Changing Sides on Medicare and Social Security Is a Time-Honored Tactic

Jill Lawrence
National Journal

Republican Rep. Greg Walden’s description of the White House budget as “a shocking attack on seniors” has set off another round of who’s on first. It’s been hard to keep track of which party has the political advantage on Medicare and Social Security, and harder still to figure out where the GOP really stands.

Walden, the chairman of the National Republican Congressional Committee, set out on his own path this week by going after President Obama’s past Medicare cuts and a new spending blueprint that would charge wealthy people more for Medicare and reduce cost-of-living increases for future Social Security recipients by using a less-generous formula called “chained CPI.”

House Speaker John Boehner repeatedly belittles the two ideas as no big deal—mere starting points for negotiations toward deeper cuts. He did it again on Thursday, calling them “modest reforms.” As for Walden, Boehner said, “I’ve made it clear that I disagree with what Chairman Walden said. He and I have had a conversation about it. I expect that this is the least we must do to begin to solve the problems in Social Security.”

Former GOP Rep. Joe Scarborough was less restrained on his MSNBC show, Morning Joe. “We’ve been busting his chops for months. Put it out there. Be responsible,” he said of Obama. “The president has finally—he just tips his toe in the water, and Greg Walden comes swinging. This is shameless.”

It wouldn’t be the first instance of shamelessness on entitlements in recent years. A few examples.

September 2008: Obama pledges he will not cut cost-of-living adjustments to Social Security recipients.

October 2008: Obama attacks Republican nominee John McCain for proposing Medicare cuts as part of an ambitious plan to restructure the health care market. “Senator McCain would pay for part of his plan by making drastic cuts in Medicare: $882 billion worth. $882 billion in Medicare cuts to pay for an ill-conceived, badly thought-through health care plan,” Obama said, and added that Medicare benefits would be cut 20 percent. Fact-checkers rated the claims false – and also noted the cost savings sound a lot like what Obama signed into law in 2010.

December 2009: Another campaign, another role-reversal. McCain, running for reelection in his retiree-heavy home state of Arizona, leads the charge to kill $400 billion in Medicare cuts sought by Obama as part of the Affordable Care Act.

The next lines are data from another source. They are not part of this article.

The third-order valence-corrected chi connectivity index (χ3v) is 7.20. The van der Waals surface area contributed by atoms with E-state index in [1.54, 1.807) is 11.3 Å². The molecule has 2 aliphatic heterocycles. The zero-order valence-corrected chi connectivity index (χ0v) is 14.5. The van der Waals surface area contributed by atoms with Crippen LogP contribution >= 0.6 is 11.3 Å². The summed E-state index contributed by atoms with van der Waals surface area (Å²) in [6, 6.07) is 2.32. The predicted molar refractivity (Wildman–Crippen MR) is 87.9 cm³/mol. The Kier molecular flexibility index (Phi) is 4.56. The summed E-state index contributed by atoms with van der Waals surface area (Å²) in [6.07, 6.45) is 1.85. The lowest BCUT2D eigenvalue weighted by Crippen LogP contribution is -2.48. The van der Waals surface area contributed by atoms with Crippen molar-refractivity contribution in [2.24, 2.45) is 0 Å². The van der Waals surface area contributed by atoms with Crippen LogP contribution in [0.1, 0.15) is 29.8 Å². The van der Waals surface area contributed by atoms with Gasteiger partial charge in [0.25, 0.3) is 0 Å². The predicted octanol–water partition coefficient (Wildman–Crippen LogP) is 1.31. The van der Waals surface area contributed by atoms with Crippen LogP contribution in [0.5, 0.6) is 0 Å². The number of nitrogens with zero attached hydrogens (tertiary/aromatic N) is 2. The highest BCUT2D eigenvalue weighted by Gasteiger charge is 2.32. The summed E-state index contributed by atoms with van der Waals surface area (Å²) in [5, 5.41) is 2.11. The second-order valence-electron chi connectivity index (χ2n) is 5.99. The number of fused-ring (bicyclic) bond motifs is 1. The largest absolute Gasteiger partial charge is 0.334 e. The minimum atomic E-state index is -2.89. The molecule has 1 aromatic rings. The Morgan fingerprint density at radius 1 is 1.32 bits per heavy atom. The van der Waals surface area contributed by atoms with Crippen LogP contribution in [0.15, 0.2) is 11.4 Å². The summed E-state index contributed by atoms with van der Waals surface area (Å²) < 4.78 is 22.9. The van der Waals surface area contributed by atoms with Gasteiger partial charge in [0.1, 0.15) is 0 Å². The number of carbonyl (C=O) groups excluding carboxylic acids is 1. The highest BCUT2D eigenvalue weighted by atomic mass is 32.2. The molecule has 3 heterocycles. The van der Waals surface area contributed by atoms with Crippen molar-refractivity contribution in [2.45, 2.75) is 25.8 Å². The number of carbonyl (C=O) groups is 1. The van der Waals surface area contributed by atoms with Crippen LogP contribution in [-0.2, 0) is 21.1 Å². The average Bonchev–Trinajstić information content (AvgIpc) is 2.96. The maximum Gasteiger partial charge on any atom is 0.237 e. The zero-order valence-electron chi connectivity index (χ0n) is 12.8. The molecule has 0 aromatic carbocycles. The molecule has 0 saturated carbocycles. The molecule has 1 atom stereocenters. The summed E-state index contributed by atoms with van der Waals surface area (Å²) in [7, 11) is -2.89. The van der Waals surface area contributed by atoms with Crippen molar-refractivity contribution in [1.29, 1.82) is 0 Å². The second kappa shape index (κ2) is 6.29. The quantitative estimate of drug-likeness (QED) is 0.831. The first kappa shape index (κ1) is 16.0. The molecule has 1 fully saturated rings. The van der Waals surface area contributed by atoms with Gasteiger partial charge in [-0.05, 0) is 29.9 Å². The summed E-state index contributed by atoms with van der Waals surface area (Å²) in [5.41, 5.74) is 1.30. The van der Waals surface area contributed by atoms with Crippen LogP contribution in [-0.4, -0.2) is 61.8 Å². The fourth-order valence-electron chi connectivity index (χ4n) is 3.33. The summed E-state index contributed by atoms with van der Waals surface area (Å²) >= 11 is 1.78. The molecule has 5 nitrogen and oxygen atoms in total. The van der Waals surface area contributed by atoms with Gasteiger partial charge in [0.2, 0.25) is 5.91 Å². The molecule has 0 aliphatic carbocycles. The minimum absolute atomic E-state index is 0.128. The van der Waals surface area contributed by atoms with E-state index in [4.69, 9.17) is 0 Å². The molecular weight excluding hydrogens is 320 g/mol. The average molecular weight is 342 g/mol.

January 2010: House Budget Committee Chairman Paul Ryan releases one of his trademark budgets that would save money by turning Medicare into a voucher program (seniors get fixed amounts of money to buy coverage on the private market) and start the process of privatizing Social Security.

Fall 2010: Republicans across the country, many of whom support the Ryan budget that would shrink Medicare growth, campaign against the cuts in Medicare growth in the Affordable Care Act.

November 2010: Texas Gov. Rick Perry releases Fed Up, his book about Washington. In it, he calls Social Security fraudulent, unsustainable, and an unconstitutional Ponzi scheme, and proposes privatizing the program.

April 2011: Ryan unveils another budget, his “Path to Prosperity.” Social Security privatization is no longer part of the plan, but he keeps the Medicare cuts from “Obamacare.” All but four Republicans in the House vote to approve it.

September 2011: In a Republican presidential primary debate, Perry attacks Social Security as “a monstrous lie.” Rival Mitt Romney says, “I'm absolutely committed to keeping Social Security working” and “fiscally sound and stable” for 75 years. His campaign focuses mostly on means-testing and raising the retirement age as ways to do that.

August 2012: Ryan, by now Romney’s vice presidential running mate, does an about-face and attacks the Medicare cuts in the Affordable Care Act. “The biggest, coldest power play of all in 'Obamacare' came at the expense of the elderly,” he says at the GOP convention. “Seven hundred and sixteen billion dollars, funneled out of Medicare by President Obama.” At the Democratic convention, Bill Clinton says Ryan had “some brass” to go down that road “because that $716 billion is exactly, to the dollar, the same amount of Medicare savings that he had in his own budget.”

November 2012: In the wake of Obama’s reelection victory, Senate Republican Leader Mitch McConnell says chained CPI and Medicare means-testing could get the GOP interested in new tax revenue.

December 2012: House Speaker John Boehner presses hard for chained CPI in inconclusive budget talks with Obama.

March 2013: Ryan, decoupled from Romney, releases a budget that once again retains what now amounts to some $800 billion in Medicare cuts from the Affordable Care Act, while assuming repeal of the rest of the act. His new budget also includes an additional $129 billion in savings from turning Medicare into a voucher program. The House passes the Ryan budget, 221-207. Among those voting yes: Greg Walden.

April 2013: Obama releases a budget that includes chained CPI and Medicare means testing, and Walden reaps the whirlwind.